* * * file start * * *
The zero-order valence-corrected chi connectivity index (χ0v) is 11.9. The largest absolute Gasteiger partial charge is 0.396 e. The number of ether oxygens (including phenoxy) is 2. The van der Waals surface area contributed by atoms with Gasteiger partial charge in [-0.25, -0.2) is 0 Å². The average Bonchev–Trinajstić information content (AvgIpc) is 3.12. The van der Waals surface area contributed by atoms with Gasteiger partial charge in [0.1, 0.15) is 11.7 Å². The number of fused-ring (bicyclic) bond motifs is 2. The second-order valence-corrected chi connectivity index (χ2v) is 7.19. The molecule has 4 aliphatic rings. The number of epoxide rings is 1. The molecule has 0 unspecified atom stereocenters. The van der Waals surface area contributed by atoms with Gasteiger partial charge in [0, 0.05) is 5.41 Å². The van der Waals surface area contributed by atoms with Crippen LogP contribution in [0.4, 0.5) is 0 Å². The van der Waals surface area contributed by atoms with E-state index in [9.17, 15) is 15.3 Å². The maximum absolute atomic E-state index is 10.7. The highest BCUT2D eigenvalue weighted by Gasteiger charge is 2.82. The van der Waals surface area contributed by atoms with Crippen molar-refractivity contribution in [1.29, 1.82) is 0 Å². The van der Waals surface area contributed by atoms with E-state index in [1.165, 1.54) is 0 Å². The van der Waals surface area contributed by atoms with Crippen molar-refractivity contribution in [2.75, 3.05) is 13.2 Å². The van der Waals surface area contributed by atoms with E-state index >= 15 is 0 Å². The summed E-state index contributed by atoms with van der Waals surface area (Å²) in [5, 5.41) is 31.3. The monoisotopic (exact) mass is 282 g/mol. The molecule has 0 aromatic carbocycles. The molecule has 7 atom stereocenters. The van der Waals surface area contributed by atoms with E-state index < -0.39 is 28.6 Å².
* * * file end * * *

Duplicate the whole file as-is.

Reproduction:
The zero-order valence-corrected chi connectivity index (χ0v) is 11.9. The largest absolute Gasteiger partial charge is 0.396 e. The number of ether oxygens (including phenoxy) is 2. The van der Waals surface area contributed by atoms with Gasteiger partial charge in [-0.25, -0.2) is 0 Å². The average Bonchev–Trinajstić information content (AvgIpc) is 3.12. The van der Waals surface area contributed by atoms with Gasteiger partial charge in [0.1, 0.15) is 11.7 Å². The number of fused-ring (bicyclic) bond motifs is 2. The second-order valence-corrected chi connectivity index (χ2v) is 7.19. The molecule has 4 aliphatic rings. The number of epoxide rings is 1. The molecule has 0 unspecified atom stereocenters. The van der Waals surface area contributed by atoms with Gasteiger partial charge in [0, 0.05) is 5.41 Å². The van der Waals surface area contributed by atoms with Crippen LogP contribution in [0.4, 0.5) is 0 Å². The van der Waals surface area contributed by atoms with E-state index in [9.17, 15) is 15.3 Å². The maximum absolute atomic E-state index is 10.7. The highest BCUT2D eigenvalue weighted by Gasteiger charge is 2.82. The van der Waals surface area contributed by atoms with Crippen molar-refractivity contribution in [1.29, 1.82) is 0 Å². The van der Waals surface area contributed by atoms with E-state index in [1.165, 1.54) is 0 Å². The van der Waals surface area contributed by atoms with Crippen molar-refractivity contribution in [2.75, 3.05) is 13.2 Å². The van der Waals surface area contributed by atoms with E-state index >= 15 is 0 Å². The summed E-state index contributed by atoms with van der Waals surface area (Å²) in [5, 5.41) is 31.3. The monoisotopic (exact) mass is 282 g/mol. The molecule has 0 aromatic carbocycles. The molecule has 7 atom stereocenters. The van der Waals surface area contributed by atoms with E-state index < -0.39 is 28.6 Å².